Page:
1. Accounting policies of the ECB: Common accounting policies have been established by the Governing Council for the Eurosystem, including the ECB, in accordance with Article 26.4 of the Statute of the European System of Central Banks and of the European Central Bank (Statute of the ESCB), and have been published in the Official Journal of the European Union. [1] Although generally based on internationally accepted accounting practice, these policies were designed with special regard to the unique circumstances of the central banks of the Eurosystem. They include the market valuation of marketable securities, other than those classified as held-to-maturity, of gold and of all other on-balance-sheet and off-balance-sheet assets and liabilities denominated in foreign currency. Marketable securities classified as held-to-maturity are valued at cost subject to impairment. Particular attention is given to the issue of prudence, owing to the large foreign exchange exposures of most of the Eurosystem central banks. This prudent approach applies particularly to the differing treatment of unrealised gains and unrealised losses for the purpose of recognising income, and to the prohibition of netting unrealised losses on one asset against unrealised gains on another. Unrealised gains are transferred directly to revaluation accounts. Unrealised losses exceeding the related revaluation account balances are treated as expenses at the end of the year. Impairment losses are taken to the Profit and Loss Account in their entirety. All euro area NCBs are required to follow these policies for the purpose of reporting their operations as part of the Eurosystem, which are included in the Eurosystem’s weekly consolidated financial statements. Moreover, they voluntarily apply broadly the same policies as the ECB in preparing their own annual financial statements.
  2. Remuneration of foreign reserve assets transferred to the ECB: On transferring foreign reserve assets to the ECB upon joining the Eurosystem, each NCB acquires a remunerated claim on the ECB equivalent to the amount it transfers. The Governing Council has decided that these claims are denominated in euro, and are remunerated on a daily basis at the latest available marginal interest rate used by the Eurosystem in its tenders for main refinancing operations, adjusted to take account of the zero rate of return on the gold component.
  3. Distribution of the ECB’s income on euro banknotes in circulation and the ECB’s net income arising from securities purchased under the Securities Markets Programme: The Governing Council has decided that this income is due to the euro area NCBs in the financial year in which it accrues. Unless otherwise decided by the Governing Council, the ECB distributes this income on the last working day in January of the following year. [2] It is distributed in full unless the Governing Council expects, on the basis of a reasoned estimate, the ECB’s net profit for the year to be less than its income earned on euro banknotes in circulation and the net income arising from securities purchased under the Securities Markets Programme, and unless the Governing Council decides before the end of the financial year to transfer part or all of this income to the provision for foreign exchange rate, interest rate, credit and gold price risks.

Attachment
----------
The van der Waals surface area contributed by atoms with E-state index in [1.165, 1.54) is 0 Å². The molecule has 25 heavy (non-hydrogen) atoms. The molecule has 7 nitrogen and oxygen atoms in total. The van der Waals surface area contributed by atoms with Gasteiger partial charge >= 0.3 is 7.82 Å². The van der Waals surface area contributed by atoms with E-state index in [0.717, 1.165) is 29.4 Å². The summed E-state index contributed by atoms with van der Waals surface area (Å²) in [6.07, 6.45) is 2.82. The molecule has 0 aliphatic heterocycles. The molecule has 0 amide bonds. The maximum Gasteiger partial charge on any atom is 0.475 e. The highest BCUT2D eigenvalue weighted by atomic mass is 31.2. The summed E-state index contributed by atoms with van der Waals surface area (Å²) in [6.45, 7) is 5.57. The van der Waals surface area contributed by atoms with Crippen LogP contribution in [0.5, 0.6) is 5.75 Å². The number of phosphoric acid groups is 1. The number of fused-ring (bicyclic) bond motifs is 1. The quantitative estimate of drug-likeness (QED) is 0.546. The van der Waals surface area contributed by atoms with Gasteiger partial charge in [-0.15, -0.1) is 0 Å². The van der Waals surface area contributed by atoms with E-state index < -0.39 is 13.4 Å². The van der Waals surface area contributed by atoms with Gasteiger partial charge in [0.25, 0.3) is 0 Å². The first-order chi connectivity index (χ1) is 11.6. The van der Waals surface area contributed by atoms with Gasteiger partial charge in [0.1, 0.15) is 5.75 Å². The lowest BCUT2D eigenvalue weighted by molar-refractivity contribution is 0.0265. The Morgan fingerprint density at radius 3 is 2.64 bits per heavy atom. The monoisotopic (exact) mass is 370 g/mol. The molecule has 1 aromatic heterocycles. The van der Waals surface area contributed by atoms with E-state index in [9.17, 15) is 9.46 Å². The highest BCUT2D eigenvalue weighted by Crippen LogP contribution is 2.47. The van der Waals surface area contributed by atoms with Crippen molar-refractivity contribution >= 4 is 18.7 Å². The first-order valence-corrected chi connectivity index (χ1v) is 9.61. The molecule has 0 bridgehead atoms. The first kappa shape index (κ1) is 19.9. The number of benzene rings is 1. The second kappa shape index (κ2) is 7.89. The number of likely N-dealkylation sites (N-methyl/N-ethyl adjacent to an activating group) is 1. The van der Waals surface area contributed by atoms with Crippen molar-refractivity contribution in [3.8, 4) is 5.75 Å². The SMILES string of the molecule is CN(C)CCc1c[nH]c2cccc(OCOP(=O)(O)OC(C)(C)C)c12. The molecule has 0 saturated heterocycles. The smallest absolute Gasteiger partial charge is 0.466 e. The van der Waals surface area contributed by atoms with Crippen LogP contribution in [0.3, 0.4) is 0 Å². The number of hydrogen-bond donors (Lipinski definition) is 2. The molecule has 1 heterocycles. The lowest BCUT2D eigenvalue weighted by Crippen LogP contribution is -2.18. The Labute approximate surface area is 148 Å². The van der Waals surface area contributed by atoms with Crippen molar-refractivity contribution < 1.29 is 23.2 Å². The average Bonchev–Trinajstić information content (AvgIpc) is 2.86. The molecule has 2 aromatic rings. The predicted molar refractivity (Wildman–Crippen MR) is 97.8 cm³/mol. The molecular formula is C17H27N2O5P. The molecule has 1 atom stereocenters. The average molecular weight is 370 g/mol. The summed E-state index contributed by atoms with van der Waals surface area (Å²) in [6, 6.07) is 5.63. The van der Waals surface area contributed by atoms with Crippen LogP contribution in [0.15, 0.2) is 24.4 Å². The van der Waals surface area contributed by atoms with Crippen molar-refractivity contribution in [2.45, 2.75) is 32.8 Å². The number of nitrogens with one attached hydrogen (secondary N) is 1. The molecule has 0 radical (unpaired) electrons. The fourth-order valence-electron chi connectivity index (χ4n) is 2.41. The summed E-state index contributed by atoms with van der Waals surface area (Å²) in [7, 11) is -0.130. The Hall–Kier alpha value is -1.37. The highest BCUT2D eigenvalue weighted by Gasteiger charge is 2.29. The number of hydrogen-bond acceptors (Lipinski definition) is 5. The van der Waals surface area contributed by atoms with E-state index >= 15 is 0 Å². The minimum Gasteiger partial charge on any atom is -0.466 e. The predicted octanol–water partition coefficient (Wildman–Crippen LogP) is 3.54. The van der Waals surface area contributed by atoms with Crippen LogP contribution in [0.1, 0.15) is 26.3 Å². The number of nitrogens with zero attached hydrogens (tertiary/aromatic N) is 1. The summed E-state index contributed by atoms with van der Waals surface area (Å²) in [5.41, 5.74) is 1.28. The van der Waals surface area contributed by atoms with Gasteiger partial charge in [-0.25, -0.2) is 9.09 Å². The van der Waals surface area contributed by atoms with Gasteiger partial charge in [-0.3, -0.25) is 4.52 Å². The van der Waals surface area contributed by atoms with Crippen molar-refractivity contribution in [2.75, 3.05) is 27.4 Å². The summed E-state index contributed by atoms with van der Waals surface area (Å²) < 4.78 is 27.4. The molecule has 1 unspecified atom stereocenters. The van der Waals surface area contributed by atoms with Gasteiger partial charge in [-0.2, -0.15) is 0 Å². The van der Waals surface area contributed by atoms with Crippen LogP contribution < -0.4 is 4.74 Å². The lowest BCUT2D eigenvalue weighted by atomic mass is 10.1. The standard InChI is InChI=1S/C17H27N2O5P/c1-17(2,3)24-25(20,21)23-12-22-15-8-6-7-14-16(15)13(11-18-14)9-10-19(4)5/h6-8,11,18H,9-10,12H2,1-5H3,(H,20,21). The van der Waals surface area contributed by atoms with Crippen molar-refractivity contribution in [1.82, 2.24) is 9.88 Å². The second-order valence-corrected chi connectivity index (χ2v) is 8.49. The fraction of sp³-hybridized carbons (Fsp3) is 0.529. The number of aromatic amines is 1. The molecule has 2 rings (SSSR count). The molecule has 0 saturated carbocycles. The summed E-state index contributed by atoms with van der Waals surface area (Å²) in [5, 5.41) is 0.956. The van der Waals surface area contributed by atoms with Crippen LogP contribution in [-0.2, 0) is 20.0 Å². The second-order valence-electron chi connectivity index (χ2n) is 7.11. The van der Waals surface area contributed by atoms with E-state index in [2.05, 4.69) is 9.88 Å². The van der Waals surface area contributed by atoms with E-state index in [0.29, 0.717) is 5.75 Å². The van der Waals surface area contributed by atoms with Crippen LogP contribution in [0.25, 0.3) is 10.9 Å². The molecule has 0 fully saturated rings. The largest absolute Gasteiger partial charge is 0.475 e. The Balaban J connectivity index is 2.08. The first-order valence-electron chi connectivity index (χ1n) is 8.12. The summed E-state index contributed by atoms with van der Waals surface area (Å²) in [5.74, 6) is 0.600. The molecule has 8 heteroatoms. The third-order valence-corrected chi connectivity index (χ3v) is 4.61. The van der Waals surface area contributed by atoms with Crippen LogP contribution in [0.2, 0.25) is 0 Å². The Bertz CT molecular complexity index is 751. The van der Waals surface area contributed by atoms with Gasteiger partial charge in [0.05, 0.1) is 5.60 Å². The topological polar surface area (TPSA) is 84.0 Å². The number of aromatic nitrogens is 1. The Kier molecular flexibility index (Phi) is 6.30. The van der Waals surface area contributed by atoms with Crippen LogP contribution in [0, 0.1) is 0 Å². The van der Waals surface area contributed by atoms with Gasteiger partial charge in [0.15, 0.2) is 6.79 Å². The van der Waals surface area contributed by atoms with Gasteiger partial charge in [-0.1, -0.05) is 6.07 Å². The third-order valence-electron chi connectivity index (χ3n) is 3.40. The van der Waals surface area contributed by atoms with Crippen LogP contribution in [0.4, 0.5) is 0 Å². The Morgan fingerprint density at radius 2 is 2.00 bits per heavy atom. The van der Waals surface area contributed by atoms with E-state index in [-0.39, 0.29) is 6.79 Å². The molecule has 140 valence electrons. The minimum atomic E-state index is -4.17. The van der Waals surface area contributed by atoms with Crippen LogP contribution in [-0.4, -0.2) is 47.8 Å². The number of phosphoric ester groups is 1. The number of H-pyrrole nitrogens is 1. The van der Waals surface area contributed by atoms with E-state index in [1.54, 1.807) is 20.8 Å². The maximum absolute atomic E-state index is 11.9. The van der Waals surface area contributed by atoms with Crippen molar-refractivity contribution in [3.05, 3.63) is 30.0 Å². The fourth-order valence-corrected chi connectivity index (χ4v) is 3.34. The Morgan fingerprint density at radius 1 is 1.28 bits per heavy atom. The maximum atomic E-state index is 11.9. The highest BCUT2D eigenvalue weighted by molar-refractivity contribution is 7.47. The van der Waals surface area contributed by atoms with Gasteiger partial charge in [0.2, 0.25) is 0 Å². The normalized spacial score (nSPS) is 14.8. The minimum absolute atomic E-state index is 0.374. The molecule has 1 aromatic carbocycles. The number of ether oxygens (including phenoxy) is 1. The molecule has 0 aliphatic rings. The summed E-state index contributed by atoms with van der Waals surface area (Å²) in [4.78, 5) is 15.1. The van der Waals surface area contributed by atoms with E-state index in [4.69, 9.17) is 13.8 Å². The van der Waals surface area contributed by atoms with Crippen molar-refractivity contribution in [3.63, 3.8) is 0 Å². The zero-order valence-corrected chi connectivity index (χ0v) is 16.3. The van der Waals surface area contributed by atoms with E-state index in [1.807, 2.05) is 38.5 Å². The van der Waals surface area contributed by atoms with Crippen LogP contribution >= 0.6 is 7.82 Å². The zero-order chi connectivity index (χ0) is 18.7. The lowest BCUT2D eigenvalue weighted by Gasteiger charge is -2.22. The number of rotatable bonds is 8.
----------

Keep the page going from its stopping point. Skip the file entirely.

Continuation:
4. Profit distribution/allocation of losses: Pursuant to Article 33 of the Statute of the ESCB, up to 20% of the net profit for any year may be transferred to the general reserve fund, subject to a limit equal to 100% of the ECB’s capital. The remaining net profit is to be distributed to the euro area NCBs in proportion to their paid-up shares. In the event of a loss incurred by the ECB, the shortfall may be offset against the general reserve fund of the ECB and, if necessary, following a decision by the Governing Council, against the monetary income for the relevant financial year in proportion and up to the amounts allocated to the euro area NCBs in accordance with Article 32.5 of the Statute of the ESCB.


[1]Decision ECB/2010/21 of 11 November 2010, OJ L 35, 9.2.2011, p. 1, as amended, contains the detailed accounting policies of the ECB.

[2]Decision ECB/2010/24 of 25 November 2010 on the interim distribution of the income of the European Central Bank on euro banknotes in circulation and arising from securities purchased under the Securities Markets Programme (recast), OJ L 6, 11.1.2011, p. 35, as amended.